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Questions Roy Ngerng asked PM Lee Hsien Loong during 7-hour cross-examination

What would you ask the Prime Minister if you had him in the hot seat for a day?

Jeanette Tan | July 2, 2015 @ 11:37 am

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If you had Prime Minister Lee Hsien Loong as a captive — and responsive — audience for an entire day, what questions would you ask him?

Singaporean blogger Roy Ngerng is probably one of the first non-lawyers to get this opportunity, representing himself in the three-day hearing to determine the six-figure sum that he will have to fork out to Lee for defamation. Civil cases heard at the High Court have a claim value of at least $250,000.

On Wednesday, we brought you a layman’s account of events.

We now bring you some of the hundreds of questions Ngerng posed to him, compiled from our reporter on the ground and also reports in The Straits Times and The Middle Ground:

 

1. About his blog

Roy Ngerng: Do you know when I started writing my blog?

PM Lee: No.

Ngerng: 2012. Do you know how many articles I’ve written?

Lee: No.

Ngerng: More than 400 articles.

Lee: Well done.

 

2. Where Ngerng accuses Lee of using the law to persecute him

Ngerng: You’ve already said that you admitted that you used the law against me.

Lee: I have sued you for defamation and you’re very unhappy about it. You don’t accept that you have defamed me. You think I’m prosecuting and persecuting you.

Ngerng: Mr Lee, first, do not put words into my mouth. I said I accepted the judgment, I did not say I do not accept the judgment.

Lee: Because having acknowledged that you defamed me and having taken back all the words, you are now saying that you are innocent, that I am prosecuting you, I am silencing you and it is wrong for me to do that, when in fact I’m just vindicating my reputation.

Ngerng: You sued me, right? Are you using the law to persecute me?

Lee: No.

 

3. On Lee’s approach in dealing with the libel

Ngerng: You did not reach out to me before you sued me?

Lee: No, you defamed me. I have to defend myself.

Ngerng: Yes, yes. The question is you didn’t reach out to me.

Lee: Yes, I wrote you a letter asking you to take it down and apologise.

Ngerng: Now, Channel NewsAsia (CNA) wrote to me on Twitter, I used a photo of theirs and they asked for a photo credit. If you had reached out to me, we could have resolved things.

Lee: You have chosen a different path for your own reasons, I accept that. Well, you have to take the consequences.

Ngerng: Mr Lee, CNA did not send me a demand letter … They request, and I did it voluntarily. Would you have chosen to not send me a demand letter?

Lee: You have been skirting closer and closer to defaming me for a long period of time. I have been watching this, I have not responded. Eventually, it was unambiguous and flagrant and I decided I had no choice but to act.

Ngerng: Mr Lee, you just made an accusation about me.

Lee: Because you have been making more and more outrageous allegations about the CPF, stopping short of accusing me of doing bad things personally, but coming closer and closer to saying that. And at some point last year, when you published this post on 15 May 2014, I consulted my lawyers and it was completely unambiguous and I could not not act.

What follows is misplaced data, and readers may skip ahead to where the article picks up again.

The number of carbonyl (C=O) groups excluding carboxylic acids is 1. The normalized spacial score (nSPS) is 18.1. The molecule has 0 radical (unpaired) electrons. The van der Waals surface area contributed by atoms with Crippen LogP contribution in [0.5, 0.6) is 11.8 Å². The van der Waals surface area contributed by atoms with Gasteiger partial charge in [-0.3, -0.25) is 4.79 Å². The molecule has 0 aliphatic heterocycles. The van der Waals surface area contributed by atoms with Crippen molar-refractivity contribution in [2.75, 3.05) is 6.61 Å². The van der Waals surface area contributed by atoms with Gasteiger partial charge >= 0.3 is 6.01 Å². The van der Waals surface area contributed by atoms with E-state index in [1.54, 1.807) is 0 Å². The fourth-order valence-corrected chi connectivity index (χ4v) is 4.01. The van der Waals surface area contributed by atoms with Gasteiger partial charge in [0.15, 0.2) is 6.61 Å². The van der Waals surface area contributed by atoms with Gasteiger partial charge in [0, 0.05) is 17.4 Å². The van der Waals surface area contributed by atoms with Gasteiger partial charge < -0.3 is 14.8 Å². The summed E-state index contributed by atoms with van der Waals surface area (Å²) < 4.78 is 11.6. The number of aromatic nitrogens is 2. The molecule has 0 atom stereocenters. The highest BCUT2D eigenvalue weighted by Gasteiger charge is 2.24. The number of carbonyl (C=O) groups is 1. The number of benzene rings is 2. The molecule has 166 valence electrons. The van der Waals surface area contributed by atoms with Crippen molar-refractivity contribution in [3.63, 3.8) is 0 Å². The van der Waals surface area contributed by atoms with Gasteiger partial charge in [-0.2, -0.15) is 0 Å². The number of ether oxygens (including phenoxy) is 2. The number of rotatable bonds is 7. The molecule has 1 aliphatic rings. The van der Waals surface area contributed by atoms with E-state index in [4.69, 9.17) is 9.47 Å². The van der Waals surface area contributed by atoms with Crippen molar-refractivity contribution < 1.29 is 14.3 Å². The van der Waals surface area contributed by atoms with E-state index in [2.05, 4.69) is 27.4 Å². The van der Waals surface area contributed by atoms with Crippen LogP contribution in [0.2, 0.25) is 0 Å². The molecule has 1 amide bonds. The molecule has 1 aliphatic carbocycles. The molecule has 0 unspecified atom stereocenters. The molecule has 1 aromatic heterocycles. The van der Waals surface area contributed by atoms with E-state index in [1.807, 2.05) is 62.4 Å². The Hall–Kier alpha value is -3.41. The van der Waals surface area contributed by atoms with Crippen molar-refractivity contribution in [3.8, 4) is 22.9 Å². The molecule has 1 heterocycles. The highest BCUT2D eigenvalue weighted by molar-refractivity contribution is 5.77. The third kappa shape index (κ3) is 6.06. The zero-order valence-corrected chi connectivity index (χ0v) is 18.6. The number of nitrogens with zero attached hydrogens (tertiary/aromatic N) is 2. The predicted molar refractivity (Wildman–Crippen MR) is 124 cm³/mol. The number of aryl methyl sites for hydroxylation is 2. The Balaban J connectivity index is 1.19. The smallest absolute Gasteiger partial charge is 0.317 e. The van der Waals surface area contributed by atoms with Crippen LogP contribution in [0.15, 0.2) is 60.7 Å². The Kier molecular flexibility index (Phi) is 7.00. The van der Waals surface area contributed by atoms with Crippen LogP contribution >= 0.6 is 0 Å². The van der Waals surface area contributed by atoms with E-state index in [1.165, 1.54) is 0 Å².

4. On Lee’s claim that a video he made warranted aggravated damages

Ngerng: If you give me a knife right now and I cut my own finger, just because you gave me the knife, does it mean that my cutting my own finger is your fault because you gave me the knife?

Lee: Knowing you, it may be.

 

5. Arguing against defamation and malicious intent

Ngerng: Can you point out which section of the post, which are taken from CNA as factual statements, show malicious intent?

Lee: I think that’s meaningless. It is the totality that is condemnatory. The whole of the article should be taken.

Ngerng: How is my article defamatory when it is all factual statements? Did I mention your name in my articles?

Lee: No they did not mention my name… (but) All the institutions you mentioned are all in the government, which you have taken pains to prove that I am responsible for.

Ngerng: (In the event of an) SMRT breakdown, should SMRT(‘s chief) executive be responsible?

Lee’s defence counsel Davinder Singh: Objection, I don’t see (the) connection…?

Justice Lee Seiu Kin: I think he’s making a logical connection. *claps from a Ngerng supporter* I will throw out the next person who disturbs (these proceedings).

 

6. Getting slapped with Lee’s sarcasm, but persisting anyway

Ngerng: How do you know the proportion of people who read the later article would look for offending image and article?

Lee: There’s this thing called Google.

Ngerng: But do you have statistics or evidence? How would someone by looking at this blog gravitate to the offending words and image?

Lee: It would encourage people to search for it.

Ngerng: You assume.

 

7. Playing the sympathy card

Ngerng: Do you know I’m currently unemployed?

Lee: I’m sorry to hear that.

And later on,

Ngerng: Will you give me a second chance?

Lee: Saying sorry alone would have been plenty at one point, but unfortunately that is not only what you did.

 

Top photo by Ng Yi Shu.

 

Also on the PM Lee vs Roy Ngerng defamation case:

Blogger cross-examined Prime Minister Lee Hsien Loong in court continuously for more than 3 hours

CPF blogger Roy Ngerng completes 7-hour cross-examination of PM Lee Hsien Loong in defamation damages hearing

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About Jeanette Tan

Jeanette takes pride in her ability to sing the complete lyrics to "Hakuna Matata" and a host of other Disney songs. She is also enslaved to Katherine, George and Heidi, her three cats.

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